Nobody is going to go on the record about it yet, but it looks like a streetcar is going to emerge as the most attractive option from Princeton’s Alexander Street Transit Study.
At a public consultation attended by about 40 people last Saturday, November 9, consultants and committee members of the Alexander Street/University Place Traffic and Transit Task Force presented their preliminary findings. The Task Force has a mission to examine options to upgrade transit connections between Nassau Street and Princeton Junction Amtrak station.
Many residents in Princeton believe that the construction of Princeton University’s Arts and Transit project, which involves moving the Dinky Station further away from the downtown, will make transit less available to local people. People only use transit if it is within a 5-10 minute walk, so it would be much more helpful to extend train service into more central parts of Princeton, instead of moving it further away.
But as we reported previously, heavy rail cannot be extended through local streets. The Transit committee already terminated discussion of a heavy rail extension, and also nixed the possibility of a high-tech Personal Rapid Transit system. What does that leave?
- Light rail
- Some sort of bus, variously labeled ‘Bus Rapid Transit‘, or ‘Enhanced Bus Service‘.
Everybody involved with the study is at pains to point out that each of these options remains very much on the table, and that lots and lots of details still have to be worked out before they can even make final suggestions. But the technical limitations of light rail, most notably the large turning circle of the trains, make it poorly suited for the tight turns required on local roads leading to Nassau Street. Buses offer several advantages: they are [relatively] inexpensive and easy-to-implement, and could connect more areas of the town to Princeton Junction. But any attempt to replace, or even complement Dinky rail service with a bus is likely to provoke a firestorm of political controversy that would have elected officials running for the hills.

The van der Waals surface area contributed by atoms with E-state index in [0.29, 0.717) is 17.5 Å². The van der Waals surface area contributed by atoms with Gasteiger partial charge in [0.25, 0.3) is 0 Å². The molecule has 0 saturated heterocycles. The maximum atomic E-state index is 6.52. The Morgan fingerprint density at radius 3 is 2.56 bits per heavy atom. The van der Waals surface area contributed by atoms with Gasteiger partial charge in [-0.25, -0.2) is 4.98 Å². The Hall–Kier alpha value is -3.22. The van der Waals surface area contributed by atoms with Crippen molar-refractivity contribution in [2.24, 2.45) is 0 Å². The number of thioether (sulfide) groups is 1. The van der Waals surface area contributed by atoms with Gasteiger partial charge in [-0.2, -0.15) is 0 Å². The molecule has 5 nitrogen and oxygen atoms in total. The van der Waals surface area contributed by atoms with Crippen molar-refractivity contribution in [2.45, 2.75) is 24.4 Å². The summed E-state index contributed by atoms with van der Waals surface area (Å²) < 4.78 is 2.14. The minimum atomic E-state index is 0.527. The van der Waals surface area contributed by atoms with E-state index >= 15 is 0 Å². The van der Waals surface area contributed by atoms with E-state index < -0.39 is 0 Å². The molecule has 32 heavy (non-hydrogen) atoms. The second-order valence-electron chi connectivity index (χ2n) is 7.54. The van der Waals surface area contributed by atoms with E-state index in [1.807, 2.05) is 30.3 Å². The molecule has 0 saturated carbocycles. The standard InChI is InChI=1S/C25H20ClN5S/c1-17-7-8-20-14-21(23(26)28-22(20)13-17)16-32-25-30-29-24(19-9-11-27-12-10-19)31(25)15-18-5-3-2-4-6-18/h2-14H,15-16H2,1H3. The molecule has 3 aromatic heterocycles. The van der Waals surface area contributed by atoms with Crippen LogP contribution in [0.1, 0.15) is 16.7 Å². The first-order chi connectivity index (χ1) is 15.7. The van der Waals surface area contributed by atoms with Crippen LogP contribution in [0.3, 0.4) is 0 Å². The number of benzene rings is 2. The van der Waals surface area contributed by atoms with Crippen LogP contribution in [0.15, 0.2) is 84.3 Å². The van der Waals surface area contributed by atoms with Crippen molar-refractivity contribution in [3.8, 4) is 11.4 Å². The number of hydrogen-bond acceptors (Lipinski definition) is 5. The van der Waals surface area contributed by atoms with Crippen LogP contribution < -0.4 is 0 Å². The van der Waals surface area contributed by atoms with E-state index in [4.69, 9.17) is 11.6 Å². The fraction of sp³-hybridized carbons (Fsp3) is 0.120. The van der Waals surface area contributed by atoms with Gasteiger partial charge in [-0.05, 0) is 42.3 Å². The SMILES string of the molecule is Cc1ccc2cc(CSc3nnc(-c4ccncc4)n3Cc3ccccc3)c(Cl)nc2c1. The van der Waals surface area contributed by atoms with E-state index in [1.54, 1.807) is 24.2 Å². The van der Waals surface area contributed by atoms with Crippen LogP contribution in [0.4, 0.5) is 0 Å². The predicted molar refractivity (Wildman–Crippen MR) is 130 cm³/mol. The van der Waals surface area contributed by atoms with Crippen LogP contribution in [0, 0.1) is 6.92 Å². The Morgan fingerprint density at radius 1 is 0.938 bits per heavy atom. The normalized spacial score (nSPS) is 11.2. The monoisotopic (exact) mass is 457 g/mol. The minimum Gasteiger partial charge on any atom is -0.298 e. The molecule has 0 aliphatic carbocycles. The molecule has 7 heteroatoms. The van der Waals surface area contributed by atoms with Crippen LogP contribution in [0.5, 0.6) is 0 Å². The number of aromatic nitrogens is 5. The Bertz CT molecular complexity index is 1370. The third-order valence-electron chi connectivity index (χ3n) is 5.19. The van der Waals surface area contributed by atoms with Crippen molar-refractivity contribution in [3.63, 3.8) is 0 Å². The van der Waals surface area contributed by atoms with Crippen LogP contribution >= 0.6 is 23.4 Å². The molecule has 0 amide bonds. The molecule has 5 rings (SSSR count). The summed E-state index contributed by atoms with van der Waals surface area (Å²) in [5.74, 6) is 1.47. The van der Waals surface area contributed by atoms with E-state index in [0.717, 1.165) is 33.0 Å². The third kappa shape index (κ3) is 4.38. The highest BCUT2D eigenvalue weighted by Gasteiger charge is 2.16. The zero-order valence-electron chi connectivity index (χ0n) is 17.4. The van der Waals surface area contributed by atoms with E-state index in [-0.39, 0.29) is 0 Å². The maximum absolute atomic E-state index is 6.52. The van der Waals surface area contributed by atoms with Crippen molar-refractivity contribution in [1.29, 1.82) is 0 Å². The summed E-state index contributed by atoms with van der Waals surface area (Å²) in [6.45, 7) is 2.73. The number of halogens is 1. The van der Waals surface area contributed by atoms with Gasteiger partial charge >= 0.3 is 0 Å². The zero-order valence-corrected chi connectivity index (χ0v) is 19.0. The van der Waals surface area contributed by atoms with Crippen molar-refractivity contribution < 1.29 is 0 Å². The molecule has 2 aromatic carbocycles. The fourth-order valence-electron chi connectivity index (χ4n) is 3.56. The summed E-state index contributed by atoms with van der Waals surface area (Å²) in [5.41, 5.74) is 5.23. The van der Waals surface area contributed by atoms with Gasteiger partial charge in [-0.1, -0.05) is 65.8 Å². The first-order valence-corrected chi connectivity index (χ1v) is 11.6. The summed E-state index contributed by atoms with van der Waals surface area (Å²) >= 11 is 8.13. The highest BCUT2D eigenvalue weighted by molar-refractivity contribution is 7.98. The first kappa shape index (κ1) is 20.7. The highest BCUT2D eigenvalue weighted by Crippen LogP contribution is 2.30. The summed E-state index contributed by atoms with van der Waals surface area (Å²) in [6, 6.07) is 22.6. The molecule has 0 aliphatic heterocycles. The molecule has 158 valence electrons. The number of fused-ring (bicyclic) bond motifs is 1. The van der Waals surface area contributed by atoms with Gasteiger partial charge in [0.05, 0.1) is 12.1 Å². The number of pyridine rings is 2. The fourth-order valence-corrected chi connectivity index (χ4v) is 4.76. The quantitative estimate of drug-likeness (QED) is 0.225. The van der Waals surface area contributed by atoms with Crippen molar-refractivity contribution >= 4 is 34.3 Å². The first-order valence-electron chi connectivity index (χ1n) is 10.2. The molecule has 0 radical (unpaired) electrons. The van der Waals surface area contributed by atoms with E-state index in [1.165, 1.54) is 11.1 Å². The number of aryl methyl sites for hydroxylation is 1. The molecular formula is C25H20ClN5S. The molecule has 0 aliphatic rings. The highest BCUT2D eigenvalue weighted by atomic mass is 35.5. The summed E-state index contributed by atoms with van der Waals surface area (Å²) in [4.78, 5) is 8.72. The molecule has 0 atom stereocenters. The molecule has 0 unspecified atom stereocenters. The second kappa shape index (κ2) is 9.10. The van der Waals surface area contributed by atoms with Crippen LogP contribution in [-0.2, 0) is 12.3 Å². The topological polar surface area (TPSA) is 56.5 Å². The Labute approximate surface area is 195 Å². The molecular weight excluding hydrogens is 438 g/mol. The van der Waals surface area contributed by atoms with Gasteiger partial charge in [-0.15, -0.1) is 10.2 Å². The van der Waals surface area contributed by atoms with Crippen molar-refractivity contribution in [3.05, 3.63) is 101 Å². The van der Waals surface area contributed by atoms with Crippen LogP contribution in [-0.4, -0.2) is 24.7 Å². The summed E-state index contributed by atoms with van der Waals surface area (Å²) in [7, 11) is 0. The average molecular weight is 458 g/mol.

A streetcar emerges as the only viable option for technical and political reasons. But would it be any good? There is every reason to think a streetcar could be successful. Distinctive orange streetcars, potentially using clean energy from the University’s solar array, would be a worthy upgrade from the 70s-era Dinky rolling stock. A streetcar could use much of the existing infrastructure along the Dinky right-of-way, but continue on local roads to bring transit service to the heart of Princeton, thereby fulfilling many of the potential advantages we proposed for a ‘dual-mode vehicle‘. Streetcars are a proven technology- as seen nearby with the successful ‘River Line’. Streetcars are also a part of Princeton’s history, because a streetcar line connected us to Trenton from 1901 – 1940 (some remains of the old trolley infrastructure are still visible today).
Challenges would remain, both technical and financial, to implementing a streetcar in Princeton. Nonetheless, it could be popular. Dinky advocates value the quick, reliable, unimpeded ride that the little train offers from Princeton station to the Amtrak line. A streetcar could offer that, and much more.
Final report of the Alexander Street Transit Study, published April 2015 (via princetonnj.gov)